D.C. Schools Chancellor Kaya Henderson says enrollment trends must drive her budgeting decisions. (Marvin Joseph/The Washington Post)

D.C. Public Schools Chancellor Kaya Henderson will appear before the D.C. Council’s education committee Thursday, where she will face tough questions about her budget decisions for the next school year. As Emma Brown reports in the Post, many schools will have fewer resources despite a brightening city revenue picture, and “[p]arents and politicians say the reductions threaten families’ faith in the school system, particularly in nonselective high schools and middle schools, many of which are facing deep cuts.” Those hit include successful schools like Capitol Hill’s Stuart Hobson Middle School, which may have no full-time foreign language teacher next year. Henderson says budgets had to be adjusted to deal with enrollment shortfalls; Council education committee chair David A. Catania (I-At Large) says there has to be a better way.

In other news:

Mayor Vincent Gray has a plan to allow illegal immigrants to apply for driver’s licenses (PostAPExaminerWAMU-FMHuffPo)

Antoine Jones calls it quits, takes plea deal before fourth trial on drug conspiracy charges (PostLegal TimesWaTimes)

Mega-investor Emanuel Friedman donates $100,000 to David Catania’s education reform fund (Post)

Catania: DCPS goal of 70 percent student proficiency by 2017 “is just folly” (WAMU-FM)

Streetcars return to District of Columbia trackage after 40 years (Dr. GridlockWAMU-FMExaminerWJLA-TVWRC-TVWTOP)

The new, perfectly reasonable D.C. taxi color scheme (Post)

Mayor Vincent Gray “hinting” at re-election run, Tom Sherwood says (WRC-TV)

Latisha Frazier killing is “perhaps the most shocking crime attributed to a youth entrusted to DYRS” (WaTimes)

Guilty verdict for Tommy Branch, 22, on beating of Capitol Hill resident T.C. Maslin (PostWTOP)

Guilty pleas in hit-and-run death of Trinidad resident Ruby Whitfield (Post)

Meet Russ Ptacek, the local TV investigative reporter we deserve (City Paper)

Was Elissa Silverman’s strong second the first show of “young urbanist” political muscle? (Post column)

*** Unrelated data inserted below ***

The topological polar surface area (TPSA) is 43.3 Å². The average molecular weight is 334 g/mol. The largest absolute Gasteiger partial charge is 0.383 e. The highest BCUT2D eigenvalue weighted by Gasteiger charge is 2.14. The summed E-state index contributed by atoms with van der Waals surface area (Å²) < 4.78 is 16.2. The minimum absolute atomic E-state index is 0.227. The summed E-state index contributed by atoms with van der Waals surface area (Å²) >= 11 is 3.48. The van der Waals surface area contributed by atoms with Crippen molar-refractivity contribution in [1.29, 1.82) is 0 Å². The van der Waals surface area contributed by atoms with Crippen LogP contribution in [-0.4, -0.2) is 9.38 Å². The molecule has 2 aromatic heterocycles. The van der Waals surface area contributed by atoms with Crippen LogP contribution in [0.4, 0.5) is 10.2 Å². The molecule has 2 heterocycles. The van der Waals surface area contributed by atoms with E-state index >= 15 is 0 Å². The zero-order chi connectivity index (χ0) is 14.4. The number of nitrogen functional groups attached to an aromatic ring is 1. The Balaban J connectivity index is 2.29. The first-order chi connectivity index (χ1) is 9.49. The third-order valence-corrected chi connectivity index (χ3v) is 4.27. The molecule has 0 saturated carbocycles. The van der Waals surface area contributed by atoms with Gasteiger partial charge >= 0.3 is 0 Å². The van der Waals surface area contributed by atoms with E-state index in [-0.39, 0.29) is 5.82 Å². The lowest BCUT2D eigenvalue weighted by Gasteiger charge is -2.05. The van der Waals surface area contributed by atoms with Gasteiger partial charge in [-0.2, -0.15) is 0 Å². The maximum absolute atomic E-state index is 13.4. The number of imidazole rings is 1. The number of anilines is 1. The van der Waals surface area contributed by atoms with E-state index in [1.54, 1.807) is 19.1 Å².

D.C.’s medical marijuana program could help a lot more people than it will (City Desk)

Time for D.C. Council to get serious about depoliticizing contracts? (Post editorial)

Why a blockbuster D.C. United land swap makes sense (WBJ)

DC-CAN fiber optic network is not yet delivering on its full promise (Housing Complex)

Mary Cheh, who moved primaries to April, is “inclined to support” moving them back to June (WRC-TV)

In big blow for redevelopment hopes, Penn Branch Shopping Center has gone to foreclosure (Capital Business)

Allbritton Communications ponders sale of WJLA-TV, NewsChannel 8 (PostErik WempleWBJ)

Chartered Health Plan is dead; long live AmeriHealth D.C. (WBJ)

Pastor departs First Baptists Church amid disputes about race, money and liturgy (Post)

Gruesome details in hit-and-run killing of South Capitol Street pedestrian (WTOP)

Antiabortion activists protest outside Foggy Bottom clinic featured in undercover video (PostWTOP)

D.C. out-of-wedlock birth rate fell two percentage points in two years (Examiner)

The case for a strong independent attorney general (GGW)

Health, food service, education, nonprofit and “professional and technical services” sectors drive D.C. job growth (WBJ)

The D.C. Design House parking tiff is even more ridiculous than you thought (Washingtonian)

Another big chef abandons his D.C. outpost (GOG)

Midtown grocery glut? (City Paper)

Hawaii legislators back D.C. voting rights (WAMU-FM)

Two shot, one fatally, on Wednesday morning in Trinidad; arrest made (PostWUSA-TV)

The $2,200 Trinidad English basement (WAMU-FM)

What was RG3 tweeting about, anyway? (Sports Bog)

M Street cycletrack should be finished by August (WTOP)

New, lower-cost Capital Bikeshare membership option (Bikeshare)

Movie shoot (for Captain America sequel?) will close Memorial Bridge on Sunday (ARLnow)